Tag Archives for Books
The Decision Tree by Thomas Goetz is an excellent call-to-arms for personalized medicine and taking control of the options that you, as a patient, now have in our new era of healthcare. Goetz has an extraordinary ability (honed at Wired Magazine) to parse complicated scientific topics into clear and efficient prose.
He touches on many personal stories, some that have been heard before in medical non-fiction (like an Ashkenazi Jew being tested for BRCA1, the genetic mutation that often leads to breast cancer. An almost identical story is related, somewhat ironically, in one of Dr. Jerome Groopman’s early books, but more on him in a minute). Other stories are newer, and focus on some other possibilities of not only genetic testing but also of self-tracking and patient communities, and this is where the book really shines.
Goetz illuminates many of the technologies that are allowing modern patients track and control their health, such as Nike+, 23 and Me, PatientsLikeMe and many others. He also sheds new light on Weight Watchers and explains, by way of what we know now from other self-tracking programs (and other failed diet regimes), why the Weight Watchers model of “points” and group meetings has been so successful for so many.
The one thing that doesn’t quite stack up is the title of the book itself. It is my hunch that using the “decision tree” metaphor to explain the unique choices that we will all have to face as patients is an attempt to legitimize patient activism by translating it into a scientific and statistical model often used in evidence-based medicine (for an example of using decision trees in evidence-based clinical care, see here).
Integrating patient activism into the paradigms of modern medicine is difficult and requires the eloquence and dedication that Goetz provides in this book. Too often patients still meet the locked doors of the ivory tower. But Goetz does a good enough job explaining the different choices each of his examples faces, that the “decision trees” themselves do not add much to the book; if anything, they consistently struck me as over-simplified pictures of a situation just described in detail. It is vital to know and to learn the ins and the outs of your medical situation in order to assist your doctor in your treatment plan. But whether you jot notes in a book or mock-up your choices in SketchUp seems inconsequential.
It is also important that patients not forget the lynchpins of their care in the face of all these wonderful (but often distracting and sometimes frightening) technological tools: their doctors. I recently came across an excellent encapsulation of this book by @Doctor_V as compared to Dr. Jerome Groopman’s “How Doctors Think.” In it, he sets up the two books as opposite one another; the latter arguing for a golden-age of wisdom handed down by Harvard-trained “Masters of the Universe,” while the former seems to push self-tracking and patient activism so hard that there is hardly for a doctor in your care whatsoever. As a librarian, I’ll now be hard pressed to recommend either one without the other.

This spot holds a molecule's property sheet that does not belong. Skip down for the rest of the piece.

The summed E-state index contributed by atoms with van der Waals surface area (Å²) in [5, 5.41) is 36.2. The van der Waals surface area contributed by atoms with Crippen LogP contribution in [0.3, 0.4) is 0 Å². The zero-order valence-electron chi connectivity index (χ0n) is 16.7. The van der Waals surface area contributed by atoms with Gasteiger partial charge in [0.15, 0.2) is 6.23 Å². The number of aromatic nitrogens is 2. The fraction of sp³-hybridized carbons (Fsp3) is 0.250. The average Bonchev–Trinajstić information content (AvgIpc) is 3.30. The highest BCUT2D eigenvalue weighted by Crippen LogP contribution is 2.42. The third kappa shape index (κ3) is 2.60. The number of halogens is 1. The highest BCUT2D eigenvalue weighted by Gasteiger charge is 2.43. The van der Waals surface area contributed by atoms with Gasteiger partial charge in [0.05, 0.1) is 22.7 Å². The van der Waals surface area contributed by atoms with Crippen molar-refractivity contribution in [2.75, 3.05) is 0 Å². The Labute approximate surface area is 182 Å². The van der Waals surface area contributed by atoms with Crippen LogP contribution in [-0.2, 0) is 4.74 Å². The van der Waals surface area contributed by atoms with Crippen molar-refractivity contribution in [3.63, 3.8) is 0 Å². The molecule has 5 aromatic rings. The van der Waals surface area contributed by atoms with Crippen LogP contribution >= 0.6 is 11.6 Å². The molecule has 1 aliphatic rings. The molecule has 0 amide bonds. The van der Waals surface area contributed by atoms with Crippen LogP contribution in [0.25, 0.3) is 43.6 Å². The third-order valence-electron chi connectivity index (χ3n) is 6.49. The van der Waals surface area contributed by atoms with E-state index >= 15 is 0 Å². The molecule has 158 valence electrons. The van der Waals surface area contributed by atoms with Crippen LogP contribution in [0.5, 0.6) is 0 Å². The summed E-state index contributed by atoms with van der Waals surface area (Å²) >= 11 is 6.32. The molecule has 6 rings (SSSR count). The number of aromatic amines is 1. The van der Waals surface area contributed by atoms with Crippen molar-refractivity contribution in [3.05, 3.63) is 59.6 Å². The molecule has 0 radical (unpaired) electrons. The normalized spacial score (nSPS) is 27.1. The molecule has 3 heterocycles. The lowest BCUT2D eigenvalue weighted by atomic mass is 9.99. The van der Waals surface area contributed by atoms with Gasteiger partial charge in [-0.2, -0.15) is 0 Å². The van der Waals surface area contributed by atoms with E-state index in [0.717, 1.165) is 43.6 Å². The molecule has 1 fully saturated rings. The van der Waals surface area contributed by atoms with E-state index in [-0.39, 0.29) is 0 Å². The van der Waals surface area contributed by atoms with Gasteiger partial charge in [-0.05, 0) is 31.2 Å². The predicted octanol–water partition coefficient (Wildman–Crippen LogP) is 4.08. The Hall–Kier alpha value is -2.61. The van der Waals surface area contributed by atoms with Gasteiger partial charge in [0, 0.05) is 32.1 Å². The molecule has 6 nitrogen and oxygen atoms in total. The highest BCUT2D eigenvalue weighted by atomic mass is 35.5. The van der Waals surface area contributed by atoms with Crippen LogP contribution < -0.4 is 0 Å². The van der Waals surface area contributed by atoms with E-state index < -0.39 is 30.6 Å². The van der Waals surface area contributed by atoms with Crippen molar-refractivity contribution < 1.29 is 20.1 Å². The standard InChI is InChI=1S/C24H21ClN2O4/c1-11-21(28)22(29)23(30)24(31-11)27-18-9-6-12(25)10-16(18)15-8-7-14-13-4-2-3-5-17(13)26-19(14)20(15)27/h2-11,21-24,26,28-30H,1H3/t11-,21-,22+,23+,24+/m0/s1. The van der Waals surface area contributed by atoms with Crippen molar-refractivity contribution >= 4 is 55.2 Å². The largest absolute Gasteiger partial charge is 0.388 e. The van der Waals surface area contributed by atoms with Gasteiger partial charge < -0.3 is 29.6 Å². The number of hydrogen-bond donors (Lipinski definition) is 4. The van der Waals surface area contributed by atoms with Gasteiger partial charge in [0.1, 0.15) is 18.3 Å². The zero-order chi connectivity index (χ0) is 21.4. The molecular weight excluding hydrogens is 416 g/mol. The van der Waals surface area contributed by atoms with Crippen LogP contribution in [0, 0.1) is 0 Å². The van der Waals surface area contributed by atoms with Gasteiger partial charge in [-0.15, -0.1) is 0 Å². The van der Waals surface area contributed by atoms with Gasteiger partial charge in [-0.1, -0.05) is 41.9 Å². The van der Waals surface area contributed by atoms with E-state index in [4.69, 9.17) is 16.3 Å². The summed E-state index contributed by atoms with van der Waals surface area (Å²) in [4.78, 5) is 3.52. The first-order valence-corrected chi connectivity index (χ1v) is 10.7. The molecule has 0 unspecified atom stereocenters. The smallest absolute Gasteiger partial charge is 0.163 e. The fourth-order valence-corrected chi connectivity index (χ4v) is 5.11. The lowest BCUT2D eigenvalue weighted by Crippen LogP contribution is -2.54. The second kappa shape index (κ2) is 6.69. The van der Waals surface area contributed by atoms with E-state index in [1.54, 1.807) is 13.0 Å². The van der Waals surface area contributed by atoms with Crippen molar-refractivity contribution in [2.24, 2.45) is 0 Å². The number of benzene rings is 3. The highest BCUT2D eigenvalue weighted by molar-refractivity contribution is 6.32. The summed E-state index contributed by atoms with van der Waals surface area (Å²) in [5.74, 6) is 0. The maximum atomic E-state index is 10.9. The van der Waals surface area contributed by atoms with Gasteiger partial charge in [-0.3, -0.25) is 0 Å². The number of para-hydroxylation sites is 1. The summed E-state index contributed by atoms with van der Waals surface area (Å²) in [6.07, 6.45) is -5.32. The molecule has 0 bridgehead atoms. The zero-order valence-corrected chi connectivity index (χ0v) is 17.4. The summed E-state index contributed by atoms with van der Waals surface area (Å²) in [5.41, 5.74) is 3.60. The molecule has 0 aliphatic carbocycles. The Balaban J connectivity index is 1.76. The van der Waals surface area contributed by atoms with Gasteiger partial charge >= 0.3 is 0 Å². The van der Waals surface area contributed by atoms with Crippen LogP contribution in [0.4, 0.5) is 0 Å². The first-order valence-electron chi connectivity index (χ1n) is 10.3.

This is the strangest fad I had never heard anything about.
Dr. John R. Brinkley was one part politician, one part radio pioneer and several parts mad scientist. Looking for his next swindle to wreak upon the small town of Milford, Kansas, Brinkley stumbled upon the idea (already being tried in Europe by some notable medical pioneers) of transplanting animal sex organs into the human body in order to restore “sexual vigor” and to lengthen lifespan. Brinkley’s midwestern twist? Goats (instead of monkeys, of course).
Brock’s book reads like a bizarre steampunk novel, detailing the strange habits, notions and scientific advances of the 20s and 30s that led to a culture of medicine that would simultaneously accept and reject the notion that implanting animal glands could heal, inspire and “rejuvenate” the human body.
But Brinkley’s journey was not a solitary one. Along with Brinkley comes the parallel story of Dr. Morris Fishbein and the early days of the American Medical Association and its journal, JAMA. Now of course the official body for licensing standards in the US, the AMA didn’t always wield that power. It was the long history by quack doctors like Brinkley that led Fishbein to the landmark case with which Brock ends his excellent tale (and ultimately to their own demise). Likewise, JAMA did not always lead with the latest research articles, but with Fishbein at the helm, it often featured withering critiques of the swindles and quackery running rampant across the United States.
The story Brock weaves in Charlatan is thus the story of two men, Brinkley and Fishbein, and a nation, because in spite of his grotesque abuses, Brinkley was also a pioneer in radio broadcasting (helping to launch the Carter Family from his “border-blaster” radio station, XER; and establishing right-wing evangelical talk radio as an American staple), political campaigning (using a private plane to travel across the state in record time) and pharmaceutical advertising. Brock’s tale is peppered with strange and wonderful relics of the era:
As for the sponsors who made it all possible, they transformed customers’ lives with products like Kolorbak hair dye (which caused lead poisoning), Lash Lure (blindness), Radithor (“Certified Radioactive Water”), and Koremlu, later described by investigators as “a depilatory made from rat poison.” Lysol was touted as “a safe douche.”
In our age of participatory medicine and empowered patients, Charlatan is a wonderful read to remember the times in which it wasn’t always that way, and to remind us all of the importance of just how good (comparatively) we’ve got it these days. For health librarians, the insider’s view of Fishbein’s quest and an early JAMA is enough to keep you reading. For everyone else, the unbelievable quality of almost everything else should keep you entertained.